Wednesday, September 16, 2009

Writers' Wednesday: An Interview with Linda Weaver-Clarke

Welcome to another Writers' Wednesday! Today I'm featuring author Linda Weaver-Clarke. Linda travels throughout the United States, teaching and encouraging others to turn their family history and autobiography into a variety of interesting stories. She is the author of the historical fiction series, A Family Saga in Bear Lake, Idaho which includes the following novels: Melinda and the Wild West - a semi-finalist for the Reviewers Choice Award 2007, Edith and the Mysterious Stranger, Jenny’s Dream, David and the Bear Lake Monster, and Elena, Woman of Courage.

Linda, what exactly do you teach in your Family Legacy Workshops?

I teach people how to take their family history or their own autobiography and turn it into interesting stories. It’s important to teach our children their heritage. Each of us has a story from our ancestors to tell. If these stories are unwritten, then they’ll be lost forever. Our children need to be proud of their ancestors. Leon Garfield said: “The historian, if honest, gives us a photograph; the storyteller gives us a painting.” What I’m teaching people to do is how to paint their stories, to be the storyteller. To read samples of my ancestor’s stories, you can visit my website at

What do you encourage people to research?

The area your ancestors settled and the time period. First, find out everything you can about the area to both educate your readers and to make the setting feel real. If possible, go to the area you want to write about, walk around, find out where your ancestors lived, went to school, and played. If you can’t go there in person, then do research and find pictures of that area.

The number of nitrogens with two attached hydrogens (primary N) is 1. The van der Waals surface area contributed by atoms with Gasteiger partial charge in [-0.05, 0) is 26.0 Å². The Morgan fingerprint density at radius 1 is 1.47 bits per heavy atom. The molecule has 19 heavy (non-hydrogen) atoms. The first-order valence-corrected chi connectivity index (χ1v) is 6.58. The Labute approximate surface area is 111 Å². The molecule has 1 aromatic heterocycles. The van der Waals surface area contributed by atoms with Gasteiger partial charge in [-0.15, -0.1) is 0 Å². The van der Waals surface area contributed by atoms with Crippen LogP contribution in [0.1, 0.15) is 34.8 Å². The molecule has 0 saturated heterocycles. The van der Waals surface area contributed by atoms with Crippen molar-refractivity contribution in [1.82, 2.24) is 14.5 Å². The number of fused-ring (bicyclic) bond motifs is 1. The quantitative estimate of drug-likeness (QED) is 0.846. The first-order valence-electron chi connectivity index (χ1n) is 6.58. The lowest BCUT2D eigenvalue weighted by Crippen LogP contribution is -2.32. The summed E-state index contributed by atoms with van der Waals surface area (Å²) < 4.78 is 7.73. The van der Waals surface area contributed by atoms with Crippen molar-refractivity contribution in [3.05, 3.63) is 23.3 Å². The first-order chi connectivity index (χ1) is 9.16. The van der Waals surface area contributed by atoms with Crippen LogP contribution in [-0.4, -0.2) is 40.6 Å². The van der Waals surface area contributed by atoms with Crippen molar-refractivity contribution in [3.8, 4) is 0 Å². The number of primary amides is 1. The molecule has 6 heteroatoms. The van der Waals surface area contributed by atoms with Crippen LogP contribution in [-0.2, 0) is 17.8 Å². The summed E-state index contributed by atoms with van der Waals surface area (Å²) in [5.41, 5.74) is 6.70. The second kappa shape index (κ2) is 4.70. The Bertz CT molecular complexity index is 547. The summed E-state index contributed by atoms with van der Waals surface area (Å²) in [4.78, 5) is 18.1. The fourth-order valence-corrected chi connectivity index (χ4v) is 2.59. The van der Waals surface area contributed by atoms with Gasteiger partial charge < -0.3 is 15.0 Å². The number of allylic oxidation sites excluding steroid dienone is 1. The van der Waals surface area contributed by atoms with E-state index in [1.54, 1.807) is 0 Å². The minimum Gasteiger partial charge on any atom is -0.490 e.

Why do you put true family and ancestral experiences in your novels, and can you give us a few examples?

I love inserting real experiences into my novels. It brings a story to life. To me, the experiences of my family and ancestors have always intrigued me. In my family saga series, I have set my story in Bear Lake Valley in Idaho…the place that my ancestors settled in 1863.

In “Melinda and the Wild West,” I inserted an experience that happened to my dad. When he was young, his father asked him to bury the skunks that he shot because they were getting into the chicken coop. Before my dad buried them, he drained their scent glands into a bottle. He called it “skunk oil.” Then he took it to school to show his friends. While explaining how he had done it, he must have gotten a little too excited because he accidentally dropped the bottle and it splattered on the floor. The scent of concentrated skunk oil permeated the room with a stench that was indescribable. Everyone ran out of the school as fast as their little legs would go. And the teacher followed close behind. They let school out so it could be cleaned up. My father said that he was a hero for one day because he got school out for his classmates. This novel eventually won an award as one of the semi-finalists for the “Reviewers Choice Award 2007.”

What a great example! Do you put any of your own experiences into your books?

Yes. “Jenny’s Dream” was inspired by events that happened to me in my youth. I learned that forgiveness was essential for true happiness and well-being, and that is why I felt this story needed to be told. Jenny must learn to forgive and put her past behind her. Of course, I add a little love story, but it’s not the complete focus of this novel. When she realizes that her kindred friend means more to her than she thought, then she has to make a decision whether to follow her dream or matters of the heart. This story is about accomplishing one’s dreams and the miracle of forgiveness.